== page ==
March 16, 2010 | By Marcia Hofmann

EFF Posts Documents Detailing Law Enforcement Collection of Data From Social Media Sites

EFF has posted documents shedding light on how law enforcement agencies use social networking sites to gather information in investigations. The records, obtained from the Internal Revenue Service and Department of Justice Criminal Division, are the first in a series of documents that will be released through a Freedom of Information Act (FOIA) case that EFF filed with the help of the UC Berkeley Samuelson Clinic.

One of the most interesting files is a 2009 training course that describes how IRS employees may use various Internet tools -- including social networking sites and Google Street View -- to investigate taxpayers.

The IRS should be commended for its detailed training that clearly prohibits employees from using deception or fake social networking accounts to obtain information. Its policies generally limit employees to using publicly available information. The good example set by the IRS is in stark contrast to the U.S. Marshalls and the Bureau of Alcohol, Tobacco, Firearms and Explosives. Neither organization found any documents on social networking sites in response to EFF's request suggesting they do not have any written policies or restrictions upon the use of these websites.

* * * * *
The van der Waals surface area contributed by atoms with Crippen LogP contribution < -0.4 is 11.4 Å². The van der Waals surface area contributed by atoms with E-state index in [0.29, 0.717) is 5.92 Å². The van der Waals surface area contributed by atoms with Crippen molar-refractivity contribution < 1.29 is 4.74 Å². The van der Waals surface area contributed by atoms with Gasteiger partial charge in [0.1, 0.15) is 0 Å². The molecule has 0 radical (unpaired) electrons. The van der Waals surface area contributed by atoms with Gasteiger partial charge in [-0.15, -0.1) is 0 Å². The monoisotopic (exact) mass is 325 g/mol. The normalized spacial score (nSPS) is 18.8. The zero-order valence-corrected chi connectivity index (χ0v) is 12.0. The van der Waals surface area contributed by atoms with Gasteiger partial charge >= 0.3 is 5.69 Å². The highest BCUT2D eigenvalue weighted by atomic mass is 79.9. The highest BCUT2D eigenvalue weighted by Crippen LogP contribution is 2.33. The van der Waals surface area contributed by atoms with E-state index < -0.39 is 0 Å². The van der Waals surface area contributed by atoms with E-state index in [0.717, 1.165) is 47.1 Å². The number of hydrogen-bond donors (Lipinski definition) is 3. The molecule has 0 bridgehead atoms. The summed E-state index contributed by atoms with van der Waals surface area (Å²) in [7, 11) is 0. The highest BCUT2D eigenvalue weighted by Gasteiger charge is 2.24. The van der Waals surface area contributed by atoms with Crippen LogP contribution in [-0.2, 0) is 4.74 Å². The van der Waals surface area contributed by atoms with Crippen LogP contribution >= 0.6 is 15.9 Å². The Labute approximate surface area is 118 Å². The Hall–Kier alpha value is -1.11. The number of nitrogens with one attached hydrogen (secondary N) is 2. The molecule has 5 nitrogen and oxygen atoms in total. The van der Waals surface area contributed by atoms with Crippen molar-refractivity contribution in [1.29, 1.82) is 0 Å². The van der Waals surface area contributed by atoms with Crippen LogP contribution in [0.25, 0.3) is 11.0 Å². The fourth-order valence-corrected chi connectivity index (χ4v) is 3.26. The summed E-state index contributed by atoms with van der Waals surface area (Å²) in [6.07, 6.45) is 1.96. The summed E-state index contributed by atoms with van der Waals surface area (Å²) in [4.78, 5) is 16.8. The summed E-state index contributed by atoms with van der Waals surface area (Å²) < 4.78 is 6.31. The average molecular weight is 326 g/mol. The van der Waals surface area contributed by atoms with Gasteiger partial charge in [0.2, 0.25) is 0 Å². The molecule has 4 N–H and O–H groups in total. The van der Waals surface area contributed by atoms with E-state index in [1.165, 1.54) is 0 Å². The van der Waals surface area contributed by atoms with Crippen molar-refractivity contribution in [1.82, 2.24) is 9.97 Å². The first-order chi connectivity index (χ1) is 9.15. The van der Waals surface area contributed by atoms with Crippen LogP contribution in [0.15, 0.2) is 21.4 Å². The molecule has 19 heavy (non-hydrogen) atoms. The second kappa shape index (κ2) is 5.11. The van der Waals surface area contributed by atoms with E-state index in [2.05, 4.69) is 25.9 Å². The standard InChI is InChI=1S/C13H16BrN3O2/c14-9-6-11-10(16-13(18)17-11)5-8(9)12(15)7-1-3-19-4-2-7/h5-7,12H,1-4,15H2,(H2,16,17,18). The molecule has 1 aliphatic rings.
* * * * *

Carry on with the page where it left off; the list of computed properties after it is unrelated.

The documents released by the IRS also include excerpts from the Internal Revenue Manual explaining that employees aren't allowed to use government computers to access social networking sites for personal communication, and cautioning them to be careful to avoid any appearance that they're speaking on behalf of the IRS when making personal use of social media.

The Justice Department released a presentation entitled "Obtaining and Using Evidence from Social Networking Sites." The slides, which were prepared by two lawyers from the agency's Computer Crime and Intellectual Property Section, detail several social media companies' data retention practices and responses to law enforcement requests. The presentation notes that Facebook was “often cooperative with emergency requests” while complaining about Twitter’s short data retention policies and refusal to preserve data without legal process. The presentation also touches on use of social media for undercover operations.

Over the next few months, EFF will be getting more documents from several law enforcement and intelligence agencies concerning their use of social networking sites for investigative purposes. We'll post those files here as they arrive.


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